In her latest piece for ProEdgeWire, Robin Bromby suggests that Tellurium may well be the newest critical metal. Citing two “throwaway lines” from recent reports and media reporting which indicate increased demand for the metal, Bromby goes on to give reasons why Tellurium should be placed on observers’ critical metals watch lists:
“Tellurium is vital to thin-film cadmium-tellurium solar cells. The report from the South Africa conference noted that if the world suddenly steps up solar energy development, there could be a squeeze on tellurium, citing the figure quoted by Murray Hitzman of the Colorado School of Mines that the U.S, would need 400 tonnes of tellurium for every gigawatt of solar energy, and the known world availability was just 48,000 tonnes (although the U.S. Geological Survey cites 24,000 tonnes — but that takes into account only tellurium contained in copper deposits; after all, some 90% of tellurium used is now recovered from slimes following refining of copper).
The USGS also notes that several materials — including bismuth, calcium, lead, phosphorous, selenium or sulphur — can substitute for tellurium but with loss of efficiency and product characteristics.”
Thus it comes as no major surprise that, as one of the throwaway lines cited by Bromby points out, a solar company has asked geologists to “go out and find [T]ellurium to meet projected needs.” ARPN’s Dan McGroarty must have been on to something when he asked in 2011 “Is Tellurium the ‘new gold?’”
The catch with Tellurium, however, is that you don’t just go out and mine it; the metal is largely a by-product of refining Copper, or, to a lesser extent, Lead and Gold. In other words, as we have argued in our 2012 report “Through the Gateway: Gateway Metals and the Foundations of American Technology,” it is a specialty metal unlocked by the “Gateway Metal” Copper.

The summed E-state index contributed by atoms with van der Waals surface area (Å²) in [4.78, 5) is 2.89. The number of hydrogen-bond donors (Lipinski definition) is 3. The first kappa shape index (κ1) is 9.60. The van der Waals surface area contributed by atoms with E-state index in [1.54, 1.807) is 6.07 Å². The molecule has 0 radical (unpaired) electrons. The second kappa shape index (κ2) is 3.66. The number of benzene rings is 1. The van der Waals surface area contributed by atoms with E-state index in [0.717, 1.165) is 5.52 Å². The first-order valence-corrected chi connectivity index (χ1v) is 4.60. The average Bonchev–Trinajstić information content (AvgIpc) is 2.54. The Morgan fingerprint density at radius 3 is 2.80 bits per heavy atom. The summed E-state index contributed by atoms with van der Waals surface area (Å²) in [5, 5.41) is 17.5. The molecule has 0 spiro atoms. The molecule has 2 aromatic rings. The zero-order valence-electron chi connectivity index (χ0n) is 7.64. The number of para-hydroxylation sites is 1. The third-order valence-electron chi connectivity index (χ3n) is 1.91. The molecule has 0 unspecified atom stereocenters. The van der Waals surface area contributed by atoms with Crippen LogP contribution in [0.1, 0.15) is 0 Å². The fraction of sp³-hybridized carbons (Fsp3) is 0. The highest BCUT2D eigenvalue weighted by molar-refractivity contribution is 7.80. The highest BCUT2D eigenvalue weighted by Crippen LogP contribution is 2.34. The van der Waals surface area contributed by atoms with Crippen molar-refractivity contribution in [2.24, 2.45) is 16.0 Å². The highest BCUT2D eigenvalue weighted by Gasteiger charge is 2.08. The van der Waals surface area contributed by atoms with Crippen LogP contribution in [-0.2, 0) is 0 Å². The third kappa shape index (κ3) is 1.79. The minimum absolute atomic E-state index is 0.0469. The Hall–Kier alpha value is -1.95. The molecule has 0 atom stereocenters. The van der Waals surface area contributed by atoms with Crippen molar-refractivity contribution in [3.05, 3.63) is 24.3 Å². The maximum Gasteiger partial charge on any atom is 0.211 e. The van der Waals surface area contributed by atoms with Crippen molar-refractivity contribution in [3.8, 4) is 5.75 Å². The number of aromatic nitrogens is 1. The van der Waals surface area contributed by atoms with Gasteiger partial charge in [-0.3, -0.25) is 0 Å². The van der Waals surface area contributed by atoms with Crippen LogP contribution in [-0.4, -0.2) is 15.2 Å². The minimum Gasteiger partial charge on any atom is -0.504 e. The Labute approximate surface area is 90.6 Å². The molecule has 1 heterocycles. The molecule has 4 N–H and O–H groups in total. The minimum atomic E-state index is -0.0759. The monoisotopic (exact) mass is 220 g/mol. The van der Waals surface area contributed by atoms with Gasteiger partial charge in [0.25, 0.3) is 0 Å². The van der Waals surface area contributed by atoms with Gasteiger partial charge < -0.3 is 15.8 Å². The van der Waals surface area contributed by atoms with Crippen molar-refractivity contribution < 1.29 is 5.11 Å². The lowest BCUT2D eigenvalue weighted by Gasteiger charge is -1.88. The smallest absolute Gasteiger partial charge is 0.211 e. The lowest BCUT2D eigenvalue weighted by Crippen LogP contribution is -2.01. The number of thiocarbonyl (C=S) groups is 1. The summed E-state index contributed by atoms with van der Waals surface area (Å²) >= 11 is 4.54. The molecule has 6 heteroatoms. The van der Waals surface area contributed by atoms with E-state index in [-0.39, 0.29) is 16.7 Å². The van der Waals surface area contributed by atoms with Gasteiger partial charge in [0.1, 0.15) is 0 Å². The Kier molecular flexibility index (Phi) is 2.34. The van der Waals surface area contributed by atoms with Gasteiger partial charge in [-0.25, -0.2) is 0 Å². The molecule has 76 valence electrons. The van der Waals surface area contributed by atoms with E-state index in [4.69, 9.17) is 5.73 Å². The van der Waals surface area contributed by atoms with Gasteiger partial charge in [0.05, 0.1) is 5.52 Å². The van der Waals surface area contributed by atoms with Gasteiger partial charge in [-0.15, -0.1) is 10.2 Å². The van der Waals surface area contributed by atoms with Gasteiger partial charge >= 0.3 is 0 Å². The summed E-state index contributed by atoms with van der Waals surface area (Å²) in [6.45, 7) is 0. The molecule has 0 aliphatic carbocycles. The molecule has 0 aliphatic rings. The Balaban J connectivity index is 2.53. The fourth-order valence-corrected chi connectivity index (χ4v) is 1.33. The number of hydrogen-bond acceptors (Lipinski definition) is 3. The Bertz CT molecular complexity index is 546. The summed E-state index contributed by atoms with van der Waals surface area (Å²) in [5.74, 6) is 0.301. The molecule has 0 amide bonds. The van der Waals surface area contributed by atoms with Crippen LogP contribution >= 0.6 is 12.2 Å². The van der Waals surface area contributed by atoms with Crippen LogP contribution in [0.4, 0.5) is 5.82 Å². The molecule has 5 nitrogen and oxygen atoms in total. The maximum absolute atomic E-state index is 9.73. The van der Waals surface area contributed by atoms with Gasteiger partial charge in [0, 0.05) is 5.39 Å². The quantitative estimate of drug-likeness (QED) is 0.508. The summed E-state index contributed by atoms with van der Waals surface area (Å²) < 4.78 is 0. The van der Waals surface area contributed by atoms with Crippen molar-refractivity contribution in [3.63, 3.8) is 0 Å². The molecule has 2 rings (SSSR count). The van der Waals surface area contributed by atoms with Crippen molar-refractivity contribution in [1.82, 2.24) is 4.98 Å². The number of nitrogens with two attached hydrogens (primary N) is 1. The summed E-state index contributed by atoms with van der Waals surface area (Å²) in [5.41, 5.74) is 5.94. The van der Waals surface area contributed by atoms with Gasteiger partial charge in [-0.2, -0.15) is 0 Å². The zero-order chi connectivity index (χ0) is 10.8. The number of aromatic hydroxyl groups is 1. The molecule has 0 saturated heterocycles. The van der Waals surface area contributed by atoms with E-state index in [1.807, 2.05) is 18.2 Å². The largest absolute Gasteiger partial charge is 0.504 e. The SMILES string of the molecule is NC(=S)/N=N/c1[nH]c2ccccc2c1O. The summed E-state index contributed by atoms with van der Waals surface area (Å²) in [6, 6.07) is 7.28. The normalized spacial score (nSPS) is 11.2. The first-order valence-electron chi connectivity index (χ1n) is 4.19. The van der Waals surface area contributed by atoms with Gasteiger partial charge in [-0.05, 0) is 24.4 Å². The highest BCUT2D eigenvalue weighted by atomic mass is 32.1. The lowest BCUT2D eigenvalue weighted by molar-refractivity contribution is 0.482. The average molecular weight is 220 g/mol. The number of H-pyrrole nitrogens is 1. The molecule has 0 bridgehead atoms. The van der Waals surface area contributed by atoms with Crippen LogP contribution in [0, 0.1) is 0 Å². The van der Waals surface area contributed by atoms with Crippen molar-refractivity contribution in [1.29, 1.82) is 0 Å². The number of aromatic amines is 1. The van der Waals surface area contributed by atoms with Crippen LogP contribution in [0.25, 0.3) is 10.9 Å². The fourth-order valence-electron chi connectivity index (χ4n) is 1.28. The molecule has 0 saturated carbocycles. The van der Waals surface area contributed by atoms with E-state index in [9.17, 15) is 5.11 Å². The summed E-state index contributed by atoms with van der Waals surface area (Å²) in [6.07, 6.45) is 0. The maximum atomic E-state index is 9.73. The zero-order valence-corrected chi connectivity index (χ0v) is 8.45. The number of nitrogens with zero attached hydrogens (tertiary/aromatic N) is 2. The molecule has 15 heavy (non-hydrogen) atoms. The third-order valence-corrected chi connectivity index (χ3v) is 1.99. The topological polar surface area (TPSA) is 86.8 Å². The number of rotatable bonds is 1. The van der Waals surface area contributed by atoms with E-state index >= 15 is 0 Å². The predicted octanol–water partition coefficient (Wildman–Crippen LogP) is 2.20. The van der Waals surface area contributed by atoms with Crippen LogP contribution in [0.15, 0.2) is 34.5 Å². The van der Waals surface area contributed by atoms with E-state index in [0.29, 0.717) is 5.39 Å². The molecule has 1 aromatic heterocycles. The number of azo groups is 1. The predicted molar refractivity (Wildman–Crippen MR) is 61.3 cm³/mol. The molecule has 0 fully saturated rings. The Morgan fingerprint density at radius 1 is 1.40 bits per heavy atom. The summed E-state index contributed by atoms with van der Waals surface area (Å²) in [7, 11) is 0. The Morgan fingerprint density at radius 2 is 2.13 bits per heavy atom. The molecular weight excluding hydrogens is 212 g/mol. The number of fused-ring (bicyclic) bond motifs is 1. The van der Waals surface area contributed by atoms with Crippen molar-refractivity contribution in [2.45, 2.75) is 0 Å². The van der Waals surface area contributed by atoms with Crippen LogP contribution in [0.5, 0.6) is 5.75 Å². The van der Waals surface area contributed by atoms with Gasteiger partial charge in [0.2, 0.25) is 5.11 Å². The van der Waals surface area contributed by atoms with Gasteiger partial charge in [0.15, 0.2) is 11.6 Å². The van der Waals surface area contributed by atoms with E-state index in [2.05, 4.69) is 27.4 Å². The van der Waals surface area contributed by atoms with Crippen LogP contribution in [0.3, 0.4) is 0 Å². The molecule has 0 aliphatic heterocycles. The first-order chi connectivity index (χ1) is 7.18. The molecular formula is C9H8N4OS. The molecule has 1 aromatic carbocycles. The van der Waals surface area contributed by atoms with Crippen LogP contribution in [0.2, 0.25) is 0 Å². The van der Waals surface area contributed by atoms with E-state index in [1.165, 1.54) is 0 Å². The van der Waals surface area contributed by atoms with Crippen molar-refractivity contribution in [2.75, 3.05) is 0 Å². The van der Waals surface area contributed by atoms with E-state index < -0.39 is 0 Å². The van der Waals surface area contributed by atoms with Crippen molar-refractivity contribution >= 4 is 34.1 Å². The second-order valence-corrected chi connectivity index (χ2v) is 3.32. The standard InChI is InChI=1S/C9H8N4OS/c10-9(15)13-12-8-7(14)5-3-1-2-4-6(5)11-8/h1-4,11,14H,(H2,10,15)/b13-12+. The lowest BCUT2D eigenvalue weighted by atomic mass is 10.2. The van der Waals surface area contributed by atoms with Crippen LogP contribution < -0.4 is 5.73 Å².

With the possibility of supply shortages on the horizon, the example of Tellurium underscores how our mineral resource dependencies stretch beyond well Rare Earths.
In theory, remedies may be easy to come by. “The U.S. is home to more than 5 percent of global [copper] reserves, but U.S. mine production only accounts for 0.16 percent of global reserves — or 3.2 percent of U.S. reserves respectively.”
The Pebble deposit in Alaska, for example, could unlock vast amounts of both Copper and its derivatives for domestic and international use. Meanwhile, this project, which could yield historic amounts of critical minerals, has been met with fierce (and possibly precedent-setting) opposition by anti-mining activists who are calling for a preemptive EPA veto. If you missed Dan McGroarty’s piece in the Wall Street Journal on this complex issue, read it here.
Meanwhile, harnessing our vast domestic mineral potential is not just a good idea, it’s a necessity. As we argue in our Gateway Metals report:
“As both gateway and tech-metals are critical to U.S. commercial manufacturing, green-energy development, technological innovation, and advanced weapons systems, America cannot maintain its modern economy without a steady supply of these key metals and minerals. In a very real sense, these metals are the “gateway” to our future economic, technological and military strength.”